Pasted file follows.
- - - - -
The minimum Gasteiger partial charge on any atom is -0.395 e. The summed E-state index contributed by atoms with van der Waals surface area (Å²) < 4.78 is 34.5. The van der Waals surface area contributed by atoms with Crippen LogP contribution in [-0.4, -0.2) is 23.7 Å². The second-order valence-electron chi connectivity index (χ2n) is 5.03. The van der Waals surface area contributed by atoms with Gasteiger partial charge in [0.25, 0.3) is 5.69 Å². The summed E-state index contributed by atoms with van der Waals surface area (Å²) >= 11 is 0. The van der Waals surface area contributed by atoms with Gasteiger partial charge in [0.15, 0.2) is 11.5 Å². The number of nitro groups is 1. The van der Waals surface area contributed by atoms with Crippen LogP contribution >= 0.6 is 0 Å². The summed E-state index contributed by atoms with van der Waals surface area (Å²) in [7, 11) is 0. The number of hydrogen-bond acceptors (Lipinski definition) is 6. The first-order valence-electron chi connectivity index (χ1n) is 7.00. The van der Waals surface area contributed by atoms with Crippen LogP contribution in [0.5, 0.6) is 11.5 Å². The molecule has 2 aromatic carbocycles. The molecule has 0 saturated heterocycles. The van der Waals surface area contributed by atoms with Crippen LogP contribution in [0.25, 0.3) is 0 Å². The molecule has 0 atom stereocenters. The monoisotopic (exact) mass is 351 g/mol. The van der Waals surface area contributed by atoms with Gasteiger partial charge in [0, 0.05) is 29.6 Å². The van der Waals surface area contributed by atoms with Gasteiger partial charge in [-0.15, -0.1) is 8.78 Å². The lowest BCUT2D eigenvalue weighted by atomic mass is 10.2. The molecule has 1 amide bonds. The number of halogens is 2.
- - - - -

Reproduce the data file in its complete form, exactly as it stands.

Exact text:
The minimum Gasteiger partial charge on any atom is -0.395 e. The summed E-state index contributed by atoms with van der Waals surface area (Å²) < 4.78 is 34.5. The van der Waals surface area contributed by atoms with Crippen LogP contribution in [-0.4, -0.2) is 23.7 Å². The second-order valence-electron chi connectivity index (χ2n) is 5.03. The van der Waals surface area contributed by atoms with Gasteiger partial charge in [0.25, 0.3) is 5.69 Å². The summed E-state index contributed by atoms with van der Waals surface area (Å²) >= 11 is 0. The van der Waals surface area contributed by atoms with Gasteiger partial charge in [0.15, 0.2) is 11.5 Å². The number of nitro groups is 1. The van der Waals surface area contributed by atoms with Crippen LogP contribution >= 0.6 is 0 Å². The summed E-state index contributed by atoms with van der Waals surface area (Å²) in [7, 11) is 0. The number of hydrogen-bond acceptors (Lipinski definition) is 6. The first-order valence-electron chi connectivity index (χ1n) is 7.00. The van der Waals surface area contributed by atoms with Crippen LogP contribution in [0.5, 0.6) is 11.5 Å². The molecule has 2 aromatic carbocycles. The molecule has 0 saturated heterocycles. The van der Waals surface area contributed by atoms with Crippen LogP contribution in [0.25, 0.3) is 0 Å². The molecule has 0 atom stereocenters. The monoisotopic (exact) mass is 351 g/mol. The van der Waals surface area contributed by atoms with Gasteiger partial charge in [0, 0.05) is 29.6 Å². The van der Waals surface area contributed by atoms with Gasteiger partial charge in [-0.15, -0.1) is 8.78 Å². The lowest BCUT2D eigenvalue weighted by atomic mass is 10.2. The molecule has 1 amide bonds. The number of halogens is 2.